GLOSSARY of TERMS

Art Union a raffle with bigger prizes and less proportion returned to the charity.

Charity / Communty sector / Community group or organisation / non-profit or not-for-profit group / NGO (non government organisation) The 'third world' of the social/economy. Three sectors are generally recognised: the private sector (or business sector), the government sector (Federal, state, local) and this third sector whose name is legion because it's all of us. This sector is distinguished as non-govt and non-profit. A significant portion of it is religious or Church organisations. The rest perhaps could be described as humanitarian or humane  or related to a social activity or social welfare mission including sport or cultural and recreational activities. Organisations within this sector are the ones that will call you for money but the more respected ones usually don’t. We think that the term community social welfare organisation is about the best generic term for describing this 'sector'. These orgs can be local or global. They deal with diverse issues (as do the other two sectors) such as health, justice, sport, art, religion, environment.

The composition of a modern community group/charity resembles a two tier structure. A community group is a voluntary organisation run by a management committee (may be called Board of Directors) who are all volunteers - as are ordinary members who also assist the work of the group and may put themselves forward as a candidate for office at the annual general meeting (AGM). These are people whose commitment is reflected in their willingness to give up time and donate their skills, energy, spirit and other resources to the community for altruistic purposes. Think of a local tennis club where the volunteer members do everything - sell the drinks, roll the courts, organise the week end matches. But when a community group gets large or has special requirements it can't rely on volunteers. Paid staff may be employed to carry out the work of the group or charity. (The tennis club employs a part time green-keeper or installs synthetic courts). The management committee is still in charge, at least technically, their role is described as governance. But the day to day work of the group may be carried out by the paid staff being directed by the Board/management committee who meet monthly. This means that people who aren’t necessarily committed to the group - even if they are committed to their profession - who are just there because they are being paid (think of the green keeper eyeing the full time job at the golf course) to some extent take over the controls.  An underlying conflict might develop between the staff and the Board. The staff, involved as they are day in day out may feel that they know best and therefore may wish to run the place while bowing and nodding to the board and telling them only what they think they need to know. Although its practically important to have a division between the workers and the managers (ie the staff and the directors) there can be a subtle tussle between the two sides. Staff may indeed be running the show and the directors may be little more than spectators. The concern with this is that the staff are there for self interest – to get paid, perhaps develop professionally and develop their careers. The extent to which staff are the decision makers concerning professional fundraising is important. It's likely that engaging a professional fundraiser is not always a governance item - we know that sometimes board members get calls from telemarketers about fundraising for the charity they are directors off and are caught unawares. However the day to day operations of the fundraising will be done by employees including the compostion of the decietful spiels - a horror story in itself.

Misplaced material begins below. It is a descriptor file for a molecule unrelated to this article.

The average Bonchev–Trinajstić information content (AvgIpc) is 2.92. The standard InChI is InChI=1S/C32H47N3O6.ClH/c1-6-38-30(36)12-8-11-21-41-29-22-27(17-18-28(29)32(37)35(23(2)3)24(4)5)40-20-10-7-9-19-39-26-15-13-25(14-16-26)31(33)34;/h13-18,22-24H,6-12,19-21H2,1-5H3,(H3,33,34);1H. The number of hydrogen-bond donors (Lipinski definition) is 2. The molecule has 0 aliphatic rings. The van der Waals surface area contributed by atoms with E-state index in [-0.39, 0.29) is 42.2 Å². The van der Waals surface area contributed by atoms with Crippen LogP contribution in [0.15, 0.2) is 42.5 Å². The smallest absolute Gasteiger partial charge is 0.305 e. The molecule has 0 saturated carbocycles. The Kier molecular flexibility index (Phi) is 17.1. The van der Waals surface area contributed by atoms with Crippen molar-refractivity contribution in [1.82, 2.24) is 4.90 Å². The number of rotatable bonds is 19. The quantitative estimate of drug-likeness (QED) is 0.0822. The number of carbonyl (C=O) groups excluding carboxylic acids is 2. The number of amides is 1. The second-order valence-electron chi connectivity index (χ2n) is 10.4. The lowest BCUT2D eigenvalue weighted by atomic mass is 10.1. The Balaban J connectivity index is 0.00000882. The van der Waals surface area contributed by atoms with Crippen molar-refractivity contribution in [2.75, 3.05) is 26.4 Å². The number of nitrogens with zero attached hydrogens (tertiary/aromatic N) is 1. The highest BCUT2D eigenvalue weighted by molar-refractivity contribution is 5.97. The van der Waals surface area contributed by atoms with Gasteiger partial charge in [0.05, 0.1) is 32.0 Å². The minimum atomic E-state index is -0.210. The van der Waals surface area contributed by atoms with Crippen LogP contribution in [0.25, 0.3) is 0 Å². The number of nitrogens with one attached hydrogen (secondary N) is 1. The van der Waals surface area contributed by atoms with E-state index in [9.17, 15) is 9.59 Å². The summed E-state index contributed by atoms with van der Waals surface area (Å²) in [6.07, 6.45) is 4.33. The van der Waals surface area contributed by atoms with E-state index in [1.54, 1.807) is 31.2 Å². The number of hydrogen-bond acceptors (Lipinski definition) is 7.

Charitable Collections soliciting for funds for charities or non profit groups. May be by asking for donations. Does not include gaming such as raffles. Gaming for charity is referred to as fundraising not charitable collections.

Code of Practice

Cold Call a telemarketing term meaning calling someone who is not expecting a call and has had no previous dealings with the organisation calling.

Commissions / Incentives paid to salespeople such as telemarketers for results of performance ie lots of sales and big sales. Commissions are usually a percentage of the sale amount eg 3% AND a flat fee eg $1 or $2 for every sale by credit card. These payments are normally paid to fundraising telemarketers who raise funds by raffles and art unions. The money paid to such fundraisers is a sale NOT a donation. You are buying chances to win a raffle. You are NOT making a donation.

Donation a gift to a charity not attached to a possible non-altruistic return in the form of prizes in a raffle or art union. Donations to Registered charities are tax deductible. (Ok so that's maybe a bit self-serving).